Category Archives: Internet

An Internet Timeline

We’re just starting week 3 of the 5 week summer iteration of the Internet Course. It’s been intense (a Repo Man’s life is always intense), but also awesome! Last week we collaboratively built the first of four projects this course will produce: an internet history timeline. It covers more than five decades of history, and does a pretty remarkable job framing the history of the internet from Vannever Bush’s “As We May Think” up and until the latest rules surrounding net neutrality released on April 1, 2014. There are 123 points on the timeline, and it is a remarkable breadth of historical moments collected in less than a week—four days to be exact!

The creation process of this timeline was an amalgm of several approaches. First, as a class we decided on using a timeline to learn the history of the web, inspired by this student group’s timeline from last semester narrating the history of ARPANET. After that, we reached out to Jack Hylan, one of the four students who worked on that project, and asked if we could copy their timelineJS template and build off that. He was cool enough to say yes, and we went into the week with the 1950s and 60s done for us. Why reproduce the effort if it’s already been done so well? From there, Alex Marshall and Kimberlee Vizzi  brilliantly directed the project for the week making sure each student in the class took a decade and was adding their work to this wiki page dedicated to the timeline. They also negotiated questions of organization, curation, and then spent the past weekend populating the timelineJS’s Google Spreadsheet with all the dates, titles, descritpions, media, etc.

This was an awesome experience, and I’m really digging the idea of transforming each week into a project focused on producing something that will help others learn about the content we’re covering. And given the way this class designed the timeline in the wiki, I’m imagining the next Internet Course in Fall could further their work by building out this resource with more detailed research about particular elements on the timeline. I’m really fired up with how this class is gelling, and what they’re producing. So good!

Internet History: Watch the Movie

One of the things I am excited about this go around with the Internet Course are all the resources I’m finding thanks to awesome folks like Alan Levine and Micahel Berman. In the comments of my last post, Alan linked me to Ted Nelson’s YouTube channel. On it you can watch Nelson give his own, very particular, history of the world wide web as seen through his “much misundertood initiative” hypertext Xanadu.

So crazy, not only can we talk about Nelson’s pioneering work in the world of hypertext, but we can hear him ran t about the  history of the web just a easily. Something that embitters him to no end given his own hypertext project Xanadu was jettisoned on the rocky shores of historical obscurity.

If that’s not enough, in the same comment thread Michaal links me to yet another awesome internet history gem on the Internet Archive (he was responsible for pointing me to this gem starring Alan Key talking computer interfaces) about the Internet Superhighway.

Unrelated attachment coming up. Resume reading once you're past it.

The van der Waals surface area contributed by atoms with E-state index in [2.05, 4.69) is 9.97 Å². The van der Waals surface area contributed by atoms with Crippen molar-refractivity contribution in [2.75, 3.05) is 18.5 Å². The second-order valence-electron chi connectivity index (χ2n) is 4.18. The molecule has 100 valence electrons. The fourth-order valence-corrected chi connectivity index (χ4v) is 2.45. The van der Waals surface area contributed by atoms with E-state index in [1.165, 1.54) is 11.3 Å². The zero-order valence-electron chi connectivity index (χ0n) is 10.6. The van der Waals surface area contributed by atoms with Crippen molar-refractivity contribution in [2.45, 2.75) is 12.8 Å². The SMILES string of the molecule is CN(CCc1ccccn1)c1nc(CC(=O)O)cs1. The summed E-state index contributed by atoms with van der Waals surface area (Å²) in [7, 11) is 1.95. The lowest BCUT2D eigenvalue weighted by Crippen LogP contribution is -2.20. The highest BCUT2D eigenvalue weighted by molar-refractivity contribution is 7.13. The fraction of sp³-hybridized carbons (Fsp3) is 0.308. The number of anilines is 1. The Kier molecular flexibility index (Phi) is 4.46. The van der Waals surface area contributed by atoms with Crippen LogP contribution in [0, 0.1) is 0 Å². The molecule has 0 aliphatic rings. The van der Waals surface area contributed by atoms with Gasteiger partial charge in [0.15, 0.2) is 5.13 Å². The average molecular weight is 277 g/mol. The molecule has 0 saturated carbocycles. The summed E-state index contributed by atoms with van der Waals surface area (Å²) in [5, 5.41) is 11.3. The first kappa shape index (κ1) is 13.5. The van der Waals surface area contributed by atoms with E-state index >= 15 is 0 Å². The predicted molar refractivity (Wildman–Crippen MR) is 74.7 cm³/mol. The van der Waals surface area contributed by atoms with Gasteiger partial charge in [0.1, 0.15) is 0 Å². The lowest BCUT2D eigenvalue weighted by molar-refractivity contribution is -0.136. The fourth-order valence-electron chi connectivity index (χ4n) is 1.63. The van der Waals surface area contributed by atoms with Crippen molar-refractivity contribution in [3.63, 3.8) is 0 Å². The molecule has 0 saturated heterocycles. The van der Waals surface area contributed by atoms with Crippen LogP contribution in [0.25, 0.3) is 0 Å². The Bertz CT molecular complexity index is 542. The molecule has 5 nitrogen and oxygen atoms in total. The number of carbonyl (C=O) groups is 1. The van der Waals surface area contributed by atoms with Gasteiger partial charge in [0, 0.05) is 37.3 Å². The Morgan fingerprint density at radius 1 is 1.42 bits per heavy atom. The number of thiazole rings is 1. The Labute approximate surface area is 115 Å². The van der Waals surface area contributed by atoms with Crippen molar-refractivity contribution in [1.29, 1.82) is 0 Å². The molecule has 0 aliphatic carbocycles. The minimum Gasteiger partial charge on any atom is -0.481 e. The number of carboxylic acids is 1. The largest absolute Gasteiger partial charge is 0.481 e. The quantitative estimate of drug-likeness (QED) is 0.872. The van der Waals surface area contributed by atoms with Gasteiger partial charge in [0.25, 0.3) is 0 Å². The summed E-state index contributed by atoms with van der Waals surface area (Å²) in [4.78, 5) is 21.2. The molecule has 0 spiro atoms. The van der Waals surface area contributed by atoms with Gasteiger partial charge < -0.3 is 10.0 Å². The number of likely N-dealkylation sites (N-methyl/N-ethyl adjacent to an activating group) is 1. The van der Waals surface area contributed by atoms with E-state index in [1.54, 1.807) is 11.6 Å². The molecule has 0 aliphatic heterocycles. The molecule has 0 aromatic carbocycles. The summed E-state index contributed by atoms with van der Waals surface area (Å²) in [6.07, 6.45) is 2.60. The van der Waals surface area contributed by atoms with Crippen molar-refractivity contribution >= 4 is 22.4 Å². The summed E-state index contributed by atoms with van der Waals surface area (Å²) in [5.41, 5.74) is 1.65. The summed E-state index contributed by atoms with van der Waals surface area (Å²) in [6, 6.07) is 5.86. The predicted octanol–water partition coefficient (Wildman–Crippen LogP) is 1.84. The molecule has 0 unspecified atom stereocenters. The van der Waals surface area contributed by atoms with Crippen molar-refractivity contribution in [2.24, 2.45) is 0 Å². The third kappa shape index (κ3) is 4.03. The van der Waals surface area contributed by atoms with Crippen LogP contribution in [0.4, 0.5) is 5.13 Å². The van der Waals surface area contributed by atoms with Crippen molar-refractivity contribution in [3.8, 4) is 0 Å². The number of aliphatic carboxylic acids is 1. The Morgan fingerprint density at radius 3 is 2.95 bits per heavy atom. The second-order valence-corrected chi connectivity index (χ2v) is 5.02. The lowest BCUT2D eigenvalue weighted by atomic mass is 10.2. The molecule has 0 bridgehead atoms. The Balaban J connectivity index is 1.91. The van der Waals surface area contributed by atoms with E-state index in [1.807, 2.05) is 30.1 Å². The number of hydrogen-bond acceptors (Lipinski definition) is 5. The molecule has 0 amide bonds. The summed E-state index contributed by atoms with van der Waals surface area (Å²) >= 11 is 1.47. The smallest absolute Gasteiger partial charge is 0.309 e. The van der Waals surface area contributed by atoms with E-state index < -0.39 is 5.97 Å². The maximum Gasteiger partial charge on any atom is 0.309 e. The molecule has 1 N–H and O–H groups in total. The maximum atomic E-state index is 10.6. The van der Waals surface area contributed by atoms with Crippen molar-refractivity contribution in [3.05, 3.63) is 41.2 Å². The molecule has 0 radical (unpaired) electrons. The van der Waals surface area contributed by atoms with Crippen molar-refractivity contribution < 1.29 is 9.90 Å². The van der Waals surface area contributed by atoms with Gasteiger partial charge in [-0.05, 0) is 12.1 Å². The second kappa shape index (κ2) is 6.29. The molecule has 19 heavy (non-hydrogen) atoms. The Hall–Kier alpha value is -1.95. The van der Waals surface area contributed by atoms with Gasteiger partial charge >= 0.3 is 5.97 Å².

Here’s the description:

It wasn’t quite the World Wide Web yet, but everybody started hearing about this thing called “the Internet” in 1993. It was being called the Information Superhighway then. This program looks at the earliest stages of the Internet including Aladdin Systems SITComm, a Macintosh communications program for Internet access, and the WELL (Whole Earth Lectronic Link), an early online community. Also featured is a visit to the former Bell Labs in New Jersey (now Bellcore) for demonstrations of internet based teleconferencing, video on demand, ISDN, and optical network technology; a preview of the World Wide Web as used at NASA; a visit to where it all began, ARPA, the Advanced Research Projects Agency in Virgnia; and a look at the Internet Multicasting Service in Washington, the first Internet radio station. Guests include Brendan Kehoe, author of “Zen and the Art of the Internet”, Howard Rheingold, author of “The Virtual Community”, Dr. Robert Kahn, former found of ARPA, and Carl Malamud, author of “Exploring the Internet”. Originally broadcast in 1993.

The role of documentaries and other resources for framing this relatively recent history is part of the process we need to dig deeper into, and I am really loving this.

History of the Mobile Web

The mobile web is a fairly new commodity so it seems a little silly to talk about it but the first internet activated phone was actually available in 1999.  Much of the mobile web before the iPhone in 2007 was applications for very specific functions such as reading news feeds or email and the data usage was charged by the minute. I remember when I used to accidentally hit the up button on the home screen of my Verizon flip phone and would frantically press the cancel button to not be charged for connecting to the mobile web.  That mobile web was a different standard then today’s mobile web, back then we were connecting to the mobile web with 1g. This is when the potential of the mobile wen was not realized and the full power of the social media is just now taking off(Facebook was founded in 2004). These phones had simple web apps on par with today’s mobile web browsers but could only perform one task and at a much slower data transfer rate.